Detail of Wellington Village map showing the location of Wellington Milling Company. Note that Horr, Warner & Co. headquarters was immediately southwest of the mill. From "Atlas and Directory of Lorain County, Ohio. Illustrated. 1896." Pgs. 100-101. Photo by author.

Detail of Wellington Village map showing the location of Wellington Milling Company. Note that Horr, Warner & Co. headquarters was immediately southwest of the mill. From “Atlas and Directory of Lorain County, Ohio. Illustrated. 1896.” Pgs. 100-101. Photo by author.

Was Noah Huckins still a partner in the business when it was sold in 1897? It seems unlikely. When he left Wellington for Oberlin in 1889, corporation tax records show that he transferred all of his land holdings associated with N. Huckins & Co. to Charles Horr in a single day’s transaction. But I have yet to locate any extant corporate records for these companies, or personal papers of the men involved. Perhaps some day the documentary evidence will surface to answer my many remaining questions.

The Chinese Laundry

Detail of an image taken of Public Square, Wellington, Ohio, between  1892 and 1902. Sign over basement entrance to Wells building reads, "WAH SING LAUNDRY." My thanks to Mr. Alan L. Leiby for providing the enlargement.

Detail of an image taken of Public Square, Wellington, Ohio, between 1892 and 1902. Sign over basement entrance to Wells building reads, “WAH SING LAUNDRY.” My thanks to Mr. Alan L. Leiby for providing the enlargement.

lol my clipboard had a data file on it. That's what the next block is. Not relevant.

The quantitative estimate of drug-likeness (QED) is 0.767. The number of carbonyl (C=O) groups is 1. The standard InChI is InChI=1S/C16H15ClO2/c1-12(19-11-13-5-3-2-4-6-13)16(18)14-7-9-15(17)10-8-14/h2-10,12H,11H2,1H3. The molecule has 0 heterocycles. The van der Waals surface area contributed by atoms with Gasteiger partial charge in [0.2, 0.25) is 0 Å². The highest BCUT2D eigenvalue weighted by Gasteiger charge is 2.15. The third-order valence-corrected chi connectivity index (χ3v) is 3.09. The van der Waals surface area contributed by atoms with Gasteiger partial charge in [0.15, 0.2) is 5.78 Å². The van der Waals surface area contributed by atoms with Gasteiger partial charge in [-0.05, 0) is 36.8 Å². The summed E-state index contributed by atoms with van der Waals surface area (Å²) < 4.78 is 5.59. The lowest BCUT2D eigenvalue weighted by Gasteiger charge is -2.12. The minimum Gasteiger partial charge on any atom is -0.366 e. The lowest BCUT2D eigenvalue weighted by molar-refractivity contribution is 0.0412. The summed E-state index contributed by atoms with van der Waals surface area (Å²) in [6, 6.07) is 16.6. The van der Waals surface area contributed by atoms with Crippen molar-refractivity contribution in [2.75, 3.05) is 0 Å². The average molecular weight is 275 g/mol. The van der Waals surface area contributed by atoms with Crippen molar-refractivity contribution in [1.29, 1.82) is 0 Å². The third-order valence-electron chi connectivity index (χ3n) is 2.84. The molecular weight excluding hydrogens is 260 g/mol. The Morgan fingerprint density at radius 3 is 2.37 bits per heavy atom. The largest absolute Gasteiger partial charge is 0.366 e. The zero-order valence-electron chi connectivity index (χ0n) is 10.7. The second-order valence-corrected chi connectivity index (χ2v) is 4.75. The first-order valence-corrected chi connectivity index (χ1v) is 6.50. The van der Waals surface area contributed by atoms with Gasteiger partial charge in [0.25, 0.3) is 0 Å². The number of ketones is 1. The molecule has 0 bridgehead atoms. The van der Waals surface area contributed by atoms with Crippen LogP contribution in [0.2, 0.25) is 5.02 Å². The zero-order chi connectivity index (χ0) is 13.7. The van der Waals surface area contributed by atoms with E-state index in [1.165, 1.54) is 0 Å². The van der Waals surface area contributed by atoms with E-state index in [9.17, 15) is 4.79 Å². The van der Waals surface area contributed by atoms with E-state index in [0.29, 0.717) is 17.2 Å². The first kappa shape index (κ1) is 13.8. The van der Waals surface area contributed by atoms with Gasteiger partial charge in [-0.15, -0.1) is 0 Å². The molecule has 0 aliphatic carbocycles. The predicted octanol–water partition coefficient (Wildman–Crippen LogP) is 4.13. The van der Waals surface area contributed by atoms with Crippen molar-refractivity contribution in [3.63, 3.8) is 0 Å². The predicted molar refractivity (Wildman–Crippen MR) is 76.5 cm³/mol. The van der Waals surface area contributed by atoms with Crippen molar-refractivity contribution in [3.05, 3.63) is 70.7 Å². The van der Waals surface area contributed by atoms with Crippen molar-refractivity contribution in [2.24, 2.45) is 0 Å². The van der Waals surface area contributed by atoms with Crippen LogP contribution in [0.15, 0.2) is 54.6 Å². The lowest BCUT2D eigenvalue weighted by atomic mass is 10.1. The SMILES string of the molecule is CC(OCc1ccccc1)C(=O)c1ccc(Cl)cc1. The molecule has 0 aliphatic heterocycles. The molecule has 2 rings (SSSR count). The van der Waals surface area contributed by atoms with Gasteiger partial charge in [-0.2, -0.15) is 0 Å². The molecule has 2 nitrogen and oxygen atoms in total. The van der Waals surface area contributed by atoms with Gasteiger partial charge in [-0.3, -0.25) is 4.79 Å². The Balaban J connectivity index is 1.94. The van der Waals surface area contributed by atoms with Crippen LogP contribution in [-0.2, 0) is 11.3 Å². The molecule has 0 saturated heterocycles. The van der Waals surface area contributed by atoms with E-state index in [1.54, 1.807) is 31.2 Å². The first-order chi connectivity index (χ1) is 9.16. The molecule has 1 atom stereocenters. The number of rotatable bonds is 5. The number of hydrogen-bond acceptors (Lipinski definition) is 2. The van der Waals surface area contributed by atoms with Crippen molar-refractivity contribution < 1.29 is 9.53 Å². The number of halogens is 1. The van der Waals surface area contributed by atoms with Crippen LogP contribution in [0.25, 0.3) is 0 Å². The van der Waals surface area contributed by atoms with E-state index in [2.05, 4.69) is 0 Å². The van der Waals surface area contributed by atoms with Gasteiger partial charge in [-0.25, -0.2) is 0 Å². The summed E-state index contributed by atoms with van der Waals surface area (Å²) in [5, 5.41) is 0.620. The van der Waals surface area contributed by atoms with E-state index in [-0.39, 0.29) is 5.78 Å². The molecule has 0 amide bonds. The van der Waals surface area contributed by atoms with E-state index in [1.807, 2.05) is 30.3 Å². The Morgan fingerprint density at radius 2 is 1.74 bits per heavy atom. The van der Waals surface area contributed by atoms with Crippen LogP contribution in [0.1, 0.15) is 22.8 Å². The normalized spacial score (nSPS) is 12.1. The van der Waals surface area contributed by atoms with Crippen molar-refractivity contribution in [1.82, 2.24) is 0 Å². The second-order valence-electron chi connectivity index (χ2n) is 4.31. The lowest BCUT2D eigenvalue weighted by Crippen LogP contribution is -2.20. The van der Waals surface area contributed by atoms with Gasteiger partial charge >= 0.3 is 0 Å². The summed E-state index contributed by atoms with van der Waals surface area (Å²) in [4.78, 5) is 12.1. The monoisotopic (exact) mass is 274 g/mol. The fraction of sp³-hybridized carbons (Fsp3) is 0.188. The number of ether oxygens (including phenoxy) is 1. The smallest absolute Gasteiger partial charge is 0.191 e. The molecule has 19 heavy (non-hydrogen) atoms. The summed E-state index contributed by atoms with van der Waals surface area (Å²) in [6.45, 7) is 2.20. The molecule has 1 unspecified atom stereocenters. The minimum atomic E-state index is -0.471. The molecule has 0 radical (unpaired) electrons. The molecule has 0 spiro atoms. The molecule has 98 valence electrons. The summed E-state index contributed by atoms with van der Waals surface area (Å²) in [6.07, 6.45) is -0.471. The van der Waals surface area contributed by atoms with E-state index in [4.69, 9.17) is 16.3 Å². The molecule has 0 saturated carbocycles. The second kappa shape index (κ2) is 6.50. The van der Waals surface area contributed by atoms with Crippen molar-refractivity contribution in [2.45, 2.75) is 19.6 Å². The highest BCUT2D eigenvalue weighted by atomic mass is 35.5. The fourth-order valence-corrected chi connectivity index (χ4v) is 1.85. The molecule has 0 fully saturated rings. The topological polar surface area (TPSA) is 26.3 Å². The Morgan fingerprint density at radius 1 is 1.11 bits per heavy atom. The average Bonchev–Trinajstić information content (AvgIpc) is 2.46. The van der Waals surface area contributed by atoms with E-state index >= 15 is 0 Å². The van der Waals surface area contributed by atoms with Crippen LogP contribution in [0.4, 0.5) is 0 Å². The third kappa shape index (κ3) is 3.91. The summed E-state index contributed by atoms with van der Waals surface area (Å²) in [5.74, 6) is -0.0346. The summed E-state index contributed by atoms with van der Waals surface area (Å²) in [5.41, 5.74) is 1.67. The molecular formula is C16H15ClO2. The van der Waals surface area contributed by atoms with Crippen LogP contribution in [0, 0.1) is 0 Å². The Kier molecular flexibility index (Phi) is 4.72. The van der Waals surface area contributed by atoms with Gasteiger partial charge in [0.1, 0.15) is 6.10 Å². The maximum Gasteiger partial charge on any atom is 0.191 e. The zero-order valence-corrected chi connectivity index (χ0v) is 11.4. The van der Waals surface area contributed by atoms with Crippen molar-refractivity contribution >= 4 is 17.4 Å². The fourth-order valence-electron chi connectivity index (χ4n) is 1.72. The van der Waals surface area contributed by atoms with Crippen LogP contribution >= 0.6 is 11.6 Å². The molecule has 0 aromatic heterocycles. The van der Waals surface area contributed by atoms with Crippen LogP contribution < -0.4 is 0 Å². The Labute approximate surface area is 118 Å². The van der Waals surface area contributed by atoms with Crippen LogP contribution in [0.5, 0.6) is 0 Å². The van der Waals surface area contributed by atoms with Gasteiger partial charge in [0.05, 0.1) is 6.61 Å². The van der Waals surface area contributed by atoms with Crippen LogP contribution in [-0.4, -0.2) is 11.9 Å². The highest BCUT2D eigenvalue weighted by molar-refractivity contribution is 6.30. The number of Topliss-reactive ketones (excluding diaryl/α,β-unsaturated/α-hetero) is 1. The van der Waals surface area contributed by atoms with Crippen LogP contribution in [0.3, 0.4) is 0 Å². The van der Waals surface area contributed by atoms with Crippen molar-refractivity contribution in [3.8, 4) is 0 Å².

A really marvelous development was brought to my attention recently. The Library of Congress has added twenty years of The Wellington Enterprise to its “Chronicling America” digital newspaper repository. The papers–rather confusingly grouped into three separate holdings–date from 1879 to 1899, and include nearly 900 keyword-searchable issues. Many thanks to fellow blogger and Wellington historian Joshua Fahler for alerting me.

As you might imagine, I immediately spent hours compiling search terms, to see if I had missed anything important in my old-school visual scanning of the issues on microfilm. Optical character recognition can be very spotty with nineteenth-century newspaper print, but I was pleasantly surprised by how many things I was able to locate. I still prefer the more immersive experience of reading the issues sequentially, but the search box is undeniably faster for “clean up” checking of proper names, etc.

One of the first names I wanted to search for was Wah Sing. To cover additional possibilities, I also checked terms such as “John Chinaman” and “Chinese laundry,” phrases often used in the reporting of the time. I uncovered a wealth of additional information about the Chinese laundry in Wellington. The dozen notices that I found disproved some of the suppositions I posed in my previous two posts about Wah Sing. I debated whether to remove those posts, but ultimately decided to leave them intact and use this entry to correct some of my mistakes.